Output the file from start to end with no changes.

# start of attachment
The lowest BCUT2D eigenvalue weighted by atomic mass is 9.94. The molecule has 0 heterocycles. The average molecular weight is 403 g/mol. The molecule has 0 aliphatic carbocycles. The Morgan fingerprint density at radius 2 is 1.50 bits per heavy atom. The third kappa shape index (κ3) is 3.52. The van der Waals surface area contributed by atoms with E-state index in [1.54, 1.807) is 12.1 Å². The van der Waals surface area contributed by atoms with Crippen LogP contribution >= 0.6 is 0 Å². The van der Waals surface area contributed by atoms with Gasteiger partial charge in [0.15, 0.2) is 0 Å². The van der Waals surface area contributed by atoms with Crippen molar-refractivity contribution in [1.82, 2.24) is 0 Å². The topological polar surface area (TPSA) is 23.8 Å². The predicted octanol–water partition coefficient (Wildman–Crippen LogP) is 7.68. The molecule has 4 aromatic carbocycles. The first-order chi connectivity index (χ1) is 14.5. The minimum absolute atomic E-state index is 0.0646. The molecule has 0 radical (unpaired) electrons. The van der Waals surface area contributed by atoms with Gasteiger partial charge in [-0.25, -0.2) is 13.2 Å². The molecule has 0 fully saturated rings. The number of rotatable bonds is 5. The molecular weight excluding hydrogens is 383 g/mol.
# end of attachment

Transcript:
The lowest BCUT2D eigenvalue weighted by atomic mass is 9.94. The molecule has 0 heterocycles. The average molecular weight is 403 g/mol. The molecule has 0 aliphatic carbocycles. The Morgan fingerprint density at radius 2 is 1.50 bits per heavy atom. The third kappa shape index (κ3) is 3.52. The van der Waals surface area contributed by atoms with E-state index in [1.54, 1.807) is 12.1 Å². The van der Waals surface area contributed by atoms with Crippen LogP contribution >= 0.6 is 0 Å². The van der Waals surface area contributed by atoms with Gasteiger partial charge in [0.15, 0.2) is 0 Å². The van der Waals surface area contributed by atoms with Crippen molar-refractivity contribution in [1.82, 2.24) is 0 Å². The topological polar surface area (TPSA) is 23.8 Å². The predicted octanol–water partition coefficient (Wildman–Crippen LogP) is 7.68. The molecule has 4 aromatic carbocycles. The first-order chi connectivity index (χ1) is 14.5. The minimum absolute atomic E-state index is 0.0646. The molecule has 0 radical (unpaired) electrons. The van der Waals surface area contributed by atoms with Gasteiger partial charge in [-0.25, -0.2) is 13.2 Å². The molecule has 0 fully saturated rings. The number of rotatable bonds is 5. The molecular weight excluding hydrogens is 383 g/mol.